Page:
After more than a month on the picket lines, the union representing Halifax-area school support workers and the Halifax Regional Centre for Education (HRCE) have reached a tentative agreement.
The news was announced late Wednesday afternoon.
“This agreement was made possible by the fierce determination of school support staff in HRM, whose strike action forced government and the HRCE back to the bargaining table,” CUPE Local 5047 President Chris Melanson said in a news release.
“It is only because of CUPE members’ job action that there was any willingness from government to make improvements on the deal members rejected decisively in May.”
Melanson wrote that the agreement “offers one possible step towards the change we need to see in the education sector.”
No details of the agreement will be released to the public until school support workers have seen it and voted on it.
“We know the last five weeks have been extremely difficult not only for school support workers, but also for parents and students in the Halifax region,” Melanson wrote.
“We want to express our heartfelt thanks to our communities for their support and persistence throughout this challenging round of negotiations. Our members have been bolstered and encouraged by your kindness and extend their sincere gratitude to our supporters.”
Expecting voting results by Sunday
In an update to families on Wednesday, HRCE’s regional executive director Steve Gallagher said he was “pleased to share” the news that CUPE and HRCE had reached a tentative agreement.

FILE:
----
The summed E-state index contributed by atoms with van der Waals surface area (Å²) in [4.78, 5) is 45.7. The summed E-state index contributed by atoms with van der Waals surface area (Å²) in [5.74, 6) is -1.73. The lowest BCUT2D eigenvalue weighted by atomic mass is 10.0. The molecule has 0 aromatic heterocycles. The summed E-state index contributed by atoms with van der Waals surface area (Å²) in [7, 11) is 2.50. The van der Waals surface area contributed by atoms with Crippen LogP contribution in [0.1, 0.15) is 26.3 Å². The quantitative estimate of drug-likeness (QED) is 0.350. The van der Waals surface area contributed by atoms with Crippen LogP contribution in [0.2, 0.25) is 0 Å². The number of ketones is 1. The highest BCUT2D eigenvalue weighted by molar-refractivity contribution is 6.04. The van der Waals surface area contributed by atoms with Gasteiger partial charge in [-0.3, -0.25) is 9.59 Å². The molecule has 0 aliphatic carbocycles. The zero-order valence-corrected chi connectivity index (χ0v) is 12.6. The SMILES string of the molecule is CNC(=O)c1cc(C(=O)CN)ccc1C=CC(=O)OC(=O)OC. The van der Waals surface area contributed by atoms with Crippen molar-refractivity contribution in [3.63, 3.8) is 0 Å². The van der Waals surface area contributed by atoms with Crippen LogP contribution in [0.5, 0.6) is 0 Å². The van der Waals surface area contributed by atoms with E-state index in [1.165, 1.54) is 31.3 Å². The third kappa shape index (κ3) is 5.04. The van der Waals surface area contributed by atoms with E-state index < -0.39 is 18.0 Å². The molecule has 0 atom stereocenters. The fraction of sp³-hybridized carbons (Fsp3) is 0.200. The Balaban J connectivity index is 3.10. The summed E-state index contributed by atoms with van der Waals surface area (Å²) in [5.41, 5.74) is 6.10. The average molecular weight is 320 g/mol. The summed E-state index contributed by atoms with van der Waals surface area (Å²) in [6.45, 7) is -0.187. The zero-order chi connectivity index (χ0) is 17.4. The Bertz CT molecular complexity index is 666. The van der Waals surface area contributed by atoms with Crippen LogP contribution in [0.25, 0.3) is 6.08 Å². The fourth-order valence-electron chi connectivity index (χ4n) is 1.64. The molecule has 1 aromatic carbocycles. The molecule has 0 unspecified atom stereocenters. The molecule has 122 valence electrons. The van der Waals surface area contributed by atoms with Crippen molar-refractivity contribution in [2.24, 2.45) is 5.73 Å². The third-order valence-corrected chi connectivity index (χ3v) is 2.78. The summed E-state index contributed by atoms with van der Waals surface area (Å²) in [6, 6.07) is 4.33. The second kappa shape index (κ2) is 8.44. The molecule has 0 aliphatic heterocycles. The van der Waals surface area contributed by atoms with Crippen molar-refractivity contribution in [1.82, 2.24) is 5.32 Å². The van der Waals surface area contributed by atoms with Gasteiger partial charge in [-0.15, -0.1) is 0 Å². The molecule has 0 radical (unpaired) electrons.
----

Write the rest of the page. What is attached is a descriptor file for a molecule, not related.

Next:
Gallagher said the agreement was “unanimously endorsed” by CUPE’s executive team. He also advised families that HRCE expects to know the results of the CUPE vote by Sunday, June 18.
“If the members accept the agreement, all Pre-Primary children, and students who have not been able to safely attend school without EPAs at work, can return to school on Monday, June 19,” Gallagher wrote, highlighting the information in bold lettering.
He also told families an update would be provided “as soon as new information becomes available.”
About 1,800 HRCE school support workers – including educational program assistants, early childhood educators, and other support workers, including library support specialists – have been on strike since May 10. Hundreds of children with disabilities have been unable to attend school.
As reported here, the province offered school support workers a 6.5% raise over three years. While the province reached a tentative agreement with school support workers in the rest of the province, workers in HRM rejected the offer.